DIY Craft Tutorial: How to Make an Altoids Tin Pincushion and Notions Box
Small boxes and tins, like an Altoids tin, are perfect materials to recycle and repurpose into charming, yet handy pincushions. These little boxes or tins have the added convenience of a little storage for notions like pins and needles, a thimble, measuring tape, or buttons.
A Note About Materials:
There are a number of different materials and supplies that you can use to make this pincushion.
I used an Altoids tin for my pincushion, but you could use a similar small tin, wooden box, or a little cardboard box with a cover, like a small jewelry box. This tutorial can also be adapted for larger boxes or containers, but you may want to use different materials and glues.
Speaking of glues, I used a few different types depending on the materials I was using. I used basic white glue to adhere the paper to the sides and bottom of my tin. Then I used hot glue to attach my pincushion to the top of my box. Choose the best product to glue your materials depending on how and where you are using them.
Though I used decorative paper to cover the sides of the bottom section of my tin, you could also use more ribbon or washi tape for this purpose.
You can create a more rounded top to your pincushion by adding a padding of fiber fill or steel wool to your pincushion. I've read that putting steel wool in your pincushion sharpens your needles as you pull them in and out of the cushion.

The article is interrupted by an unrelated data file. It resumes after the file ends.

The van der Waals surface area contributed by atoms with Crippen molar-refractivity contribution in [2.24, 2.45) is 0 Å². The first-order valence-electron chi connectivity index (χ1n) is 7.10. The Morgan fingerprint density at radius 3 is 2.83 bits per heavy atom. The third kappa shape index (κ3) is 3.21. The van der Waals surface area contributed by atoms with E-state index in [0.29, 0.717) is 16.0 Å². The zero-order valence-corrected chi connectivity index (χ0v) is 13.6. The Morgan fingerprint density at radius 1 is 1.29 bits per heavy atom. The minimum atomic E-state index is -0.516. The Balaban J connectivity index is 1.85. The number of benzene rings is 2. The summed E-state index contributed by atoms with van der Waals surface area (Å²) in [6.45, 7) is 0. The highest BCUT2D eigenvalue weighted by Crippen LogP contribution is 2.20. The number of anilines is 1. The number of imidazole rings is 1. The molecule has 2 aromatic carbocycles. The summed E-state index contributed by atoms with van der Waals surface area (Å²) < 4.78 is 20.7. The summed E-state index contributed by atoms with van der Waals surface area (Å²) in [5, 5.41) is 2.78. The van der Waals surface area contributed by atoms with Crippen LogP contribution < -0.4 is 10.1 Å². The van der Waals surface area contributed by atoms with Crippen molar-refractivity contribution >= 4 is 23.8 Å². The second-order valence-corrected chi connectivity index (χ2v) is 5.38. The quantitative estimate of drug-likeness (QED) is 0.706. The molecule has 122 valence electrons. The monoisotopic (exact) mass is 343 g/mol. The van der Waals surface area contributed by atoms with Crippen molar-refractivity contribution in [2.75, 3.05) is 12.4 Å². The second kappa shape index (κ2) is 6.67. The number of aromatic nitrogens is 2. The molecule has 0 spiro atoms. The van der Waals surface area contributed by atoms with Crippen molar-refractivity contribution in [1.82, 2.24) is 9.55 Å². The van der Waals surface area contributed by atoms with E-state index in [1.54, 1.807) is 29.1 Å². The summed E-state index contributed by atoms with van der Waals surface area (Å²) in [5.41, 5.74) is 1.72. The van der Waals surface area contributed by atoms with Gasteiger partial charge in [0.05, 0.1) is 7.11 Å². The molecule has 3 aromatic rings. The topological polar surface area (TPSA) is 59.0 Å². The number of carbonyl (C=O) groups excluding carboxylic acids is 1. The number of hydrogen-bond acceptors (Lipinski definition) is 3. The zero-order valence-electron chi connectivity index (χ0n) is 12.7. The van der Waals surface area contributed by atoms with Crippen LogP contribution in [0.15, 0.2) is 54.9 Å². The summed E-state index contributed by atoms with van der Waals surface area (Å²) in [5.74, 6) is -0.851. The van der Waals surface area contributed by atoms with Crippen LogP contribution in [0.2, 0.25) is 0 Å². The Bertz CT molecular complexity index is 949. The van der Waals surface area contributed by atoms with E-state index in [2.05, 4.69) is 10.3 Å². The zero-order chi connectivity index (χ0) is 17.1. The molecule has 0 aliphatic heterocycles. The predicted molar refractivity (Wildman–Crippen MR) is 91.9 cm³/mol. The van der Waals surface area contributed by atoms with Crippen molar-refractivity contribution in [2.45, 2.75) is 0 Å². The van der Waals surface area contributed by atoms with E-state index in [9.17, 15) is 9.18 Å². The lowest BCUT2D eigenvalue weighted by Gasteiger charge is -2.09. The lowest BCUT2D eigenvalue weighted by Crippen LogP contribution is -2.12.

- an Altoids tin, or similar box with a cover - this can be made of metal, wood or cardboard
For the top of the box:
- a clean, dry, never been used sponge, or piece of soft foam to use as your cushion
- (optional) an egg sized amount of fiber fill or steel wool to add to your cushion if you want a more rounded top
- a piece of fabric that is at least 4 inches longer and 4 inches wider than the box or tin you are using - you can use almost any type of fabric, but a tightly woven material like wool or felt is less likely to show pin holes over time
- a piece of coordinating ribbon that is long enough to go around the circumference of you box or tin, and wide enough to cover the edge of the lid of your box and the side of your cushion (this will depend on how much padding you put in your cushion)
- embroidery floss and sewing notions to decorate your pincushion
- hot glue or tacky glue
- scissors, common pins, ruler, and a pen
For the sides of the bottom of your tin or box:
- decorative paper, ribbon, or washi tape that is wide enough to cover the sides of the bottom section of your box
- craft glue
For the bottom of your tin or box:
- (optional) decorative paper to cover the bottom of your box, or a strip of velcro to adhere your finished pincushion to your work surface or sewing machine
Directions for Making an Altoids Tin Pincushion and Notions Box